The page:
Hutong at the Shard on Urbanspoon

Tuesday, 16 July 2013

Lounge on the Farm, Canterbury - 26th - 28th July, 2013

I'm ready and willing to admit that Bestival (Worstival) 2008 broke my festival spirit. The Met Office issued a severe weather warning and it hooned it down with gale force winds for four days straight. I stuck it out all the way to the end, feeling increasingly like I was in some sort of nightmare refugee camp, forcing myself to have fun. 

I'm slowly easing myself back in but I am fully aware of my own expectations. I want nice music to massage my ears with, not banging techno to make my palms sweat. I want nice food to soothe my hangover, not kebab and chips from a dodgy ol' van. 

So I'm heading to Lounge On The Farm in Canterbury. Seasick Steve, Aswad and others are playing. On the food front, the traders are local to Kent and sustainable. The farmer of Merton Farm himself uses his own cattle for the burgers served there. KERB are sending down a bunch of street food bods from London too - OFM for that hangover cure, Yum Bun, Bell & Brisket and moreThere's no telling what the weather will do but at least I won't be stuck on an island for this one.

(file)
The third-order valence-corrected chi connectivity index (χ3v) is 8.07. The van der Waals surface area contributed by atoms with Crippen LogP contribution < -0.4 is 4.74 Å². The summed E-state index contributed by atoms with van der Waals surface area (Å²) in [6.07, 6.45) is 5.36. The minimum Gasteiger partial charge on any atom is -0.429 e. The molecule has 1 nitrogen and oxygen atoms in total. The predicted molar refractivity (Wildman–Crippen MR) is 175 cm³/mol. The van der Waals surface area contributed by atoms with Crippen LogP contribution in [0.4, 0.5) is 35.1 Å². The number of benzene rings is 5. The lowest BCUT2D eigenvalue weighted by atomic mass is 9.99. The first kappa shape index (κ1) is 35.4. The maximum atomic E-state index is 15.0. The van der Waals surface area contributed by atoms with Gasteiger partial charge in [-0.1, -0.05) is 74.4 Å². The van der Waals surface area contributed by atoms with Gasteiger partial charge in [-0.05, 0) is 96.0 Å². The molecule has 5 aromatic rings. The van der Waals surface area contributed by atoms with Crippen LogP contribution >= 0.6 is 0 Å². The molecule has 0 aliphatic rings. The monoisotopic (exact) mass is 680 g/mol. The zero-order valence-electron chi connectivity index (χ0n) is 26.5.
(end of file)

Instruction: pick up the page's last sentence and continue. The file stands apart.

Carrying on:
I'm pretty excited to have been invited down there. There are still tickets available - get them here

Saturday, 13 July 2013

KERB does Peckham - Fri 19th July & Fri 2nd August

KERB are coming to Peckham and what with it being my endz and all, I am duty-bound to share the news with you. 

The line-up is here, and there will be music and a bar serving beers and cocktails.